From purely a visual standpoint, the kitchen garden was looking lush, green, and full in August. The Gift Zinnias, which I had planted from seed in spring (from Hudson Valley Seed Library), added a pop of red to the raised beds, as did the Lady in Red Texas Sage in the blue pot.

The white hydrangeas and yellow Black Eyed Susans in the flower garden made for a nice border to the kitchen garden.

I had planted a Japanese Maple in the blue pot, along with the Lady in Red Texas Sage, which is an annual. I hate to say it, but I don’t think the Maple survived the dry heat that we had later, but I could be wrong. I am trying to remain hopeful that it will surprise me in the spring.

Speaking of the blue pots, in my other blue pot I still had my Solanum quitoense (Naranjilla), which I had bought in 2014 and overwintered in my greenhouse. It did even better in 2015 and formed tons of fruit. The leaves were as fuzzy and spiky as ever.

The u-shaped beds contained orange Zinnias, Alaska Nasturtium, Garlic Chives (a perennial), Nufar Sweet Basil (this variety did best for me in 2015 and managed to avoid the Downy Mildew that has plagued a lot of basil varieties the past couple of years), and curly-leafed Parsley (which does better for me than the flat-leafed variety).

This photo was taken later in August when the Garlic Chives started to bloom.

I do love the look of the Garlic Chives in bloom, but you have to be careful and try to cut them off before they drop seed. They reseed literally EVERYWHERE, including in the gravel path. I never seem to get them trimmed in time.

A new and exciting addition to the kitchen garden in 2015 was the Red Noodle Bean from Hudson Valley Seed Library. This started to take off just before I went away for a long weekend in the Poconos and I never managed to harvest any of the beans to actually eat! It looked so cool, though. I want to try again in 2016 and actually eat them this time. A friend had given me these seeds and the magenta-colored, foot-long, bean pods were really thrilling to see.

There was some new seeds that I planted in 2015 that I was really stoked about, but they never took off. One of them was Hopi Red Dye Amaranth from Seeds of Change. I was really looking forward to seeing a cluster of 4-6 feet tall plants with dark red leaves and fuscia flowers, but only got about two of them and they were no more than a foot or two tall. This is a tender annual, so I’m doubtful they will come back.

Another crop I was looking forward to was Gold Nugget Winter Squash, also from Seeds of Change. I got one. Yes one.

One thing that did really well was the Merlot Lettuce from Hudson Valley Seed Library. This was a tasty addition to salads and I planted at least two crops of it. The leaves were pretty both in salads and in the garden!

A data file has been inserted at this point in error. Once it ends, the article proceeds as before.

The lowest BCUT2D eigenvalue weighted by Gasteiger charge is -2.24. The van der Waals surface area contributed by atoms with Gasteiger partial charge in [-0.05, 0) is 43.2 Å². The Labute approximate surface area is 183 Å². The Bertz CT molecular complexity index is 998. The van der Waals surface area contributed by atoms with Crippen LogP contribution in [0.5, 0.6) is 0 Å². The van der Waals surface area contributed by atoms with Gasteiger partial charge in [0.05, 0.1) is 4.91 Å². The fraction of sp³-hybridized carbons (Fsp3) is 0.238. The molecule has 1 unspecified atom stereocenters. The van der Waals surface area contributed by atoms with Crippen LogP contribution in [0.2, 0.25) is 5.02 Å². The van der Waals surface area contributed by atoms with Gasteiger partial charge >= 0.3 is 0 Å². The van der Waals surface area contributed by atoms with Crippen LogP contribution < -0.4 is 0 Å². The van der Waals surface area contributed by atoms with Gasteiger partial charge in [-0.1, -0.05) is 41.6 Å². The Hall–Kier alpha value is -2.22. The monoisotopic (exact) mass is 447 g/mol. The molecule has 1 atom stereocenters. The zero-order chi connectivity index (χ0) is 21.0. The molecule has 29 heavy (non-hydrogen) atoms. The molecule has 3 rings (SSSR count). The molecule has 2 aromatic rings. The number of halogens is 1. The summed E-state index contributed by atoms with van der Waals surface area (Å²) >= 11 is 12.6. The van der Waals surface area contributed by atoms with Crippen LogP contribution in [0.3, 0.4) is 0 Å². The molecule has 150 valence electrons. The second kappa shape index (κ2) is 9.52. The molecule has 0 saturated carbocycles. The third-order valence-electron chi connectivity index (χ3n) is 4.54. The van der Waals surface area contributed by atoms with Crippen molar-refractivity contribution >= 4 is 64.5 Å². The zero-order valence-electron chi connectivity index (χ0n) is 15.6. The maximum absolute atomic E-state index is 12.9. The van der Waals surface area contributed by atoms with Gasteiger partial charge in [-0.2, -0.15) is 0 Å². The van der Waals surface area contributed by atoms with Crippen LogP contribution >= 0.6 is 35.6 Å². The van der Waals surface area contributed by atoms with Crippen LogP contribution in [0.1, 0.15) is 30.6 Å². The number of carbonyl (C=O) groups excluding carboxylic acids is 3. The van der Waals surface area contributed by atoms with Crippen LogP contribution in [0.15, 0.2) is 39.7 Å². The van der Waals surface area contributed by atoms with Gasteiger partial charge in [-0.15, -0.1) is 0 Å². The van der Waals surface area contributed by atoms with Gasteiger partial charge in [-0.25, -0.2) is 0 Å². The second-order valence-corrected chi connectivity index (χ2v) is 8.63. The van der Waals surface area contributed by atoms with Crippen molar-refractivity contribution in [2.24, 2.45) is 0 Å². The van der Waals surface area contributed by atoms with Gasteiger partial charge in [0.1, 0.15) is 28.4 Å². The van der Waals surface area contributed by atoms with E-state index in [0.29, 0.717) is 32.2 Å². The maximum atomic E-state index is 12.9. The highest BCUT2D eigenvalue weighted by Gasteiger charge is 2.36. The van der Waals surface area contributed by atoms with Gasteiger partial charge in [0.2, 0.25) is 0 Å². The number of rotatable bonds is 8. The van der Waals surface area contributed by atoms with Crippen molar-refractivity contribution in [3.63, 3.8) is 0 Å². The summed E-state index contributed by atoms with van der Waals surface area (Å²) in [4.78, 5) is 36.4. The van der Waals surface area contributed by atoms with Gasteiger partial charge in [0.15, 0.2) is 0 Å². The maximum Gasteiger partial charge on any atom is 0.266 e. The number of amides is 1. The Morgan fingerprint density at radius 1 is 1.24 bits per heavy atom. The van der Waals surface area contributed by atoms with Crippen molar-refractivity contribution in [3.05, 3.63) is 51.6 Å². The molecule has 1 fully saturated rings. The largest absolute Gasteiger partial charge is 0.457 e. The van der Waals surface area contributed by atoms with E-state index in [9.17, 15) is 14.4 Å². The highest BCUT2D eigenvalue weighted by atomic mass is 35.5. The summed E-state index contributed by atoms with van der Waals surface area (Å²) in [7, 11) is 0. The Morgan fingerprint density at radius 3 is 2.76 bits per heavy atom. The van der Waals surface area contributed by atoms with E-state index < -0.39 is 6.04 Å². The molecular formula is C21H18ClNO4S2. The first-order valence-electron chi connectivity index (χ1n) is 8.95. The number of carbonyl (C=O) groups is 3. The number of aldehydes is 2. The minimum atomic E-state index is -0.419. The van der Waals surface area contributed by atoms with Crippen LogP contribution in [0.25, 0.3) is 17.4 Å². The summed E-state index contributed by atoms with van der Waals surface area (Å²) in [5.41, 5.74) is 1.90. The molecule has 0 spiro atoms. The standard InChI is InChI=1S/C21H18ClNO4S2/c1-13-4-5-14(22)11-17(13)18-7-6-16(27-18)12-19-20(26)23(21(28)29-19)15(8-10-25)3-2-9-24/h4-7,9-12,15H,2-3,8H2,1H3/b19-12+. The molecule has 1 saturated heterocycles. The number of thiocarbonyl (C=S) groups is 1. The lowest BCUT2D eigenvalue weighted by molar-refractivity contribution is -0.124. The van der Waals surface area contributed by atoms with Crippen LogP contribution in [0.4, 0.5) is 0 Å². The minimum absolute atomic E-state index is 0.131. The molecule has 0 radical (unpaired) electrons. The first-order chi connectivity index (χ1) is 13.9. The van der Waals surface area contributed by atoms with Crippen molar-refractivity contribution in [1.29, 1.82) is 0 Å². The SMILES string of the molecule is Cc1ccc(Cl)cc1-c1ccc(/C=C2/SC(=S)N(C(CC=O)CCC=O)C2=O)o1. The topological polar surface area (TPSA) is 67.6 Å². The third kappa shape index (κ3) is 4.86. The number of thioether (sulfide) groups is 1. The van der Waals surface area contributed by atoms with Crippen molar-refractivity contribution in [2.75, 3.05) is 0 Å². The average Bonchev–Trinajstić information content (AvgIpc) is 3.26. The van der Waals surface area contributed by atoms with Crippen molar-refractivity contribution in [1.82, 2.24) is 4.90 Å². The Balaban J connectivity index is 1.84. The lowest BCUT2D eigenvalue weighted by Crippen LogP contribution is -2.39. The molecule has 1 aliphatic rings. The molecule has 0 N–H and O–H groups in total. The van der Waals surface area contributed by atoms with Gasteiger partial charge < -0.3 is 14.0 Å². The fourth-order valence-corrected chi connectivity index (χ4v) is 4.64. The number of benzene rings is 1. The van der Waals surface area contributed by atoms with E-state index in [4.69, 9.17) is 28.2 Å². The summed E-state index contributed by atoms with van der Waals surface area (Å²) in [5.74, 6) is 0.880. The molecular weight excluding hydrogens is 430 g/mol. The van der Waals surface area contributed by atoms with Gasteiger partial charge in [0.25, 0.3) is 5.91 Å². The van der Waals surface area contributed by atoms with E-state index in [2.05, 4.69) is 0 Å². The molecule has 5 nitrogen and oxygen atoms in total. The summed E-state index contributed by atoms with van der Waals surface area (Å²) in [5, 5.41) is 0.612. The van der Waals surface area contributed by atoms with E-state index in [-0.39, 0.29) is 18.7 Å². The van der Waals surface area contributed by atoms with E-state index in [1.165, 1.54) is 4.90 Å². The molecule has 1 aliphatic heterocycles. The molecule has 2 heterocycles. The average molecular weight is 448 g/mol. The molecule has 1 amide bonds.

My Cilantro always bolts before I have a chance to use it, so I tried Cilantro Papalo this time, from Grower’s Exchange. It is popular in Hispanic communities. This ended up forming a tall plant. I liked it, but I do love the regular Cilantro that I’m used to and it just wasn’t the same. This plant certainly did well in the garden, though.

Parts of the kitchen garden started to look a bit overgrown later in the month, as the Nasturtium creeped along the gravel paths, the Hop Vine took over the garden bench, and the Beautyberry bush blocked the back path.

I had filled in a bare spot late in August with sweet potatoes (left bed) – my first year trying them. The Nautic F-1 Brussels Sprouts from Seeds of Change (right bed) were getting taller, but not really forming sprouts.

A better shot of the Brussels Sprouts. Something was eating the leaves, however I was trying to remain hopeful that the sprouts would form.

Tomatoes were a disappointment in the garden again this year. They don’t seem to like the raised beds too well. In fact, with the other issues I had in 2015, I think I need to do a soil test and amend accordingly. I may try my tomatoes in pots this year. I had a hanging pot of tomatoes that did great on my back porch. In the garden, I got only a couple of Rutgers tomatoes.

It was enough for some caprese salad, though, a summer favorite of mine. I do mine with balsamic vinegar. Click here for my recipe.

The Indigo Ruby cherry-sized tomatoes in the garden grew a total of maybe 8 fruits. They were very tasty in salads, though. This salad contained greens, cucumbers, and parsley from garden, along with the Indigo Ruby tomatoes, and local corn and mozzarella. I put just a tad of extra virgin olive oil and some balsamic vinegar as dressing. Delicious!

The hanging tomato plant was called Tumbling Tom Yellow and I had gotten it at an Amish market in Maryland in the spring. I had tons of grape-sized tomatoes all summer long. They were great in this Roasted Tomato and Ricotta Crostini recipe from Martha Stewart. I added fresh basil from the garden to the recipe.

So yeh, that was the kitchen garden in August, yes August. Sheesh. It is fun looking back on the gardening season from 2015, though, as it is quite cold and winter-like outside right now. Time to start dreaming about what I will plant in the kitchen garden this coming spring!